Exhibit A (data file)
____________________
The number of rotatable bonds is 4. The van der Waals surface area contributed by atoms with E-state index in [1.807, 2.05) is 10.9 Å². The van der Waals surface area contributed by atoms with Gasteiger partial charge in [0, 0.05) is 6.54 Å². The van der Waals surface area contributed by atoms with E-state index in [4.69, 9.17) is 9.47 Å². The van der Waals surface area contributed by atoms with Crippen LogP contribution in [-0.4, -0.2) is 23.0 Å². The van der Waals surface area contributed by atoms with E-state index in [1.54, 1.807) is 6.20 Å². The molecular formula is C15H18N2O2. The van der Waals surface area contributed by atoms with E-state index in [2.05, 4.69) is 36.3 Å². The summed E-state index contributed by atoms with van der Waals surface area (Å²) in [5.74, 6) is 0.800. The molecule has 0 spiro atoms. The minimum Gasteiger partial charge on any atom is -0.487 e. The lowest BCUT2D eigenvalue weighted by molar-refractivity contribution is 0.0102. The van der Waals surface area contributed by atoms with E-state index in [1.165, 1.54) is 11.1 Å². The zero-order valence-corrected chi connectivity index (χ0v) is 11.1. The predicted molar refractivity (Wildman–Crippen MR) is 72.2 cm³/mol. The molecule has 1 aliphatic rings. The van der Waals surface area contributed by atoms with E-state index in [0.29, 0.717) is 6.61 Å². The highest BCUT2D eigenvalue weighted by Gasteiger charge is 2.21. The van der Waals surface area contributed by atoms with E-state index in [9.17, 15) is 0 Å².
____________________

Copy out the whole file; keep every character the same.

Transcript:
The number of rotatable bonds is 4. The van der Waals surface area contributed by atoms with E-state index in [1.807, 2.05) is 10.9 Å². The van der Waals surface area contributed by atoms with Gasteiger partial charge in [0, 0.05) is 6.54 Å². The van der Waals surface area contributed by atoms with E-state index in [4.69, 9.17) is 9.47 Å². The van der Waals surface area contributed by atoms with Crippen LogP contribution in [-0.4, -0.2) is 23.0 Å². The van der Waals surface area contributed by atoms with E-state index in [1.54, 1.807) is 6.20 Å². The molecular formula is C15H18N2O2. The van der Waals surface area contributed by atoms with E-state index in [2.05, 4.69) is 36.3 Å². The summed E-state index contributed by atoms with van der Waals surface area (Å²) in [5.74, 6) is 0.800. The molecule has 0 spiro atoms. The minimum Gasteiger partial charge on any atom is -0.487 e. The lowest BCUT2D eigenvalue weighted by molar-refractivity contribution is 0.0102. The van der Waals surface area contributed by atoms with E-state index in [1.165, 1.54) is 11.1 Å². The zero-order valence-corrected chi connectivity index (χ0v) is 11.1. The predicted molar refractivity (Wildman–Crippen MR) is 72.2 cm³/mol. The molecule has 1 aliphatic rings. The van der Waals surface area contributed by atoms with E-state index in [0.29, 0.717) is 6.61 Å². The highest BCUT2D eigenvalue weighted by Gasteiger charge is 2.21. The van der Waals surface area contributed by atoms with E-state index in [9.17, 15) is 0 Å².